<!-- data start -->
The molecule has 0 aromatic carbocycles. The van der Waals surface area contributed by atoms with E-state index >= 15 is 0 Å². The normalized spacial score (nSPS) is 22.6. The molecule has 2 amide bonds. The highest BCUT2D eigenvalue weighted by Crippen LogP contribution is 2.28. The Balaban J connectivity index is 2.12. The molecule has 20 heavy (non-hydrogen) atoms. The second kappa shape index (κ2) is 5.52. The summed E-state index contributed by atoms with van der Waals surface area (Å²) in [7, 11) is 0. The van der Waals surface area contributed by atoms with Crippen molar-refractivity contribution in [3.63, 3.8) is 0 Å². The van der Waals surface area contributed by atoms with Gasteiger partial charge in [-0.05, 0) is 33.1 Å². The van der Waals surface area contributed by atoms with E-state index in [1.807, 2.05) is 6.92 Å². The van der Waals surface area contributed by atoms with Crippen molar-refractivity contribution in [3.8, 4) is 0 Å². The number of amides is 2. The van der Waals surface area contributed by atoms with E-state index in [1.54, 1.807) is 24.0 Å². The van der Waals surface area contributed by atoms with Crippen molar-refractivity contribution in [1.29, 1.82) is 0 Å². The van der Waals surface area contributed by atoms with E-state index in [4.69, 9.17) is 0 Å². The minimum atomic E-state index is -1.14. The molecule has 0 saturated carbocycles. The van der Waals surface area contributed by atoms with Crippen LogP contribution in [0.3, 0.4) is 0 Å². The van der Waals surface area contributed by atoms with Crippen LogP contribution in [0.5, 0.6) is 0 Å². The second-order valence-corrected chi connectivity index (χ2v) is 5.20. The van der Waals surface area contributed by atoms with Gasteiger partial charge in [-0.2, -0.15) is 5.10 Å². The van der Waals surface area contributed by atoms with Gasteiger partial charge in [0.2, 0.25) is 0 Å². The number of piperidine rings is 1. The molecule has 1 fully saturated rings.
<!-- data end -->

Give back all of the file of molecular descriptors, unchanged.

The molecule has 0 aromatic carbocycles. The van der Waals surface area contributed by atoms with E-state index >= 15 is 0 Å². The normalized spacial score (nSPS) is 22.6. The molecule has 2 amide bonds. The highest BCUT2D eigenvalue weighted by Crippen LogP contribution is 2.28. The Balaban J connectivity index is 2.12. The molecule has 20 heavy (non-hydrogen) atoms. The second kappa shape index (κ2) is 5.52. The summed E-state index contributed by atoms with van der Waals surface area (Å²) in [7, 11) is 0. The van der Waals surface area contributed by atoms with Crippen molar-refractivity contribution in [3.63, 3.8) is 0 Å². The van der Waals surface area contributed by atoms with Gasteiger partial charge in [-0.05, 0) is 33.1 Å². The van der Waals surface area contributed by atoms with E-state index in [1.807, 2.05) is 6.92 Å². The van der Waals surface area contributed by atoms with Crippen molar-refractivity contribution in [3.8, 4) is 0 Å². The number of amides is 2. The van der Waals surface area contributed by atoms with E-state index in [1.54, 1.807) is 24.0 Å². The van der Waals surface area contributed by atoms with Crippen molar-refractivity contribution in [1.29, 1.82) is 0 Å². The van der Waals surface area contributed by atoms with E-state index in [4.69, 9.17) is 0 Å². The minimum atomic E-state index is -1.14. The molecule has 0 saturated carbocycles. The van der Waals surface area contributed by atoms with Crippen LogP contribution in [0.3, 0.4) is 0 Å². The van der Waals surface area contributed by atoms with Crippen LogP contribution in [0.5, 0.6) is 0 Å². The second-order valence-corrected chi connectivity index (χ2v) is 5.20. The van der Waals surface area contributed by atoms with Gasteiger partial charge in [-0.2, -0.15) is 5.10 Å². The van der Waals surface area contributed by atoms with Gasteiger partial charge in [0.2, 0.25) is 0 Å². The number of piperidine rings is 1. The molecule has 1 fully saturated rings.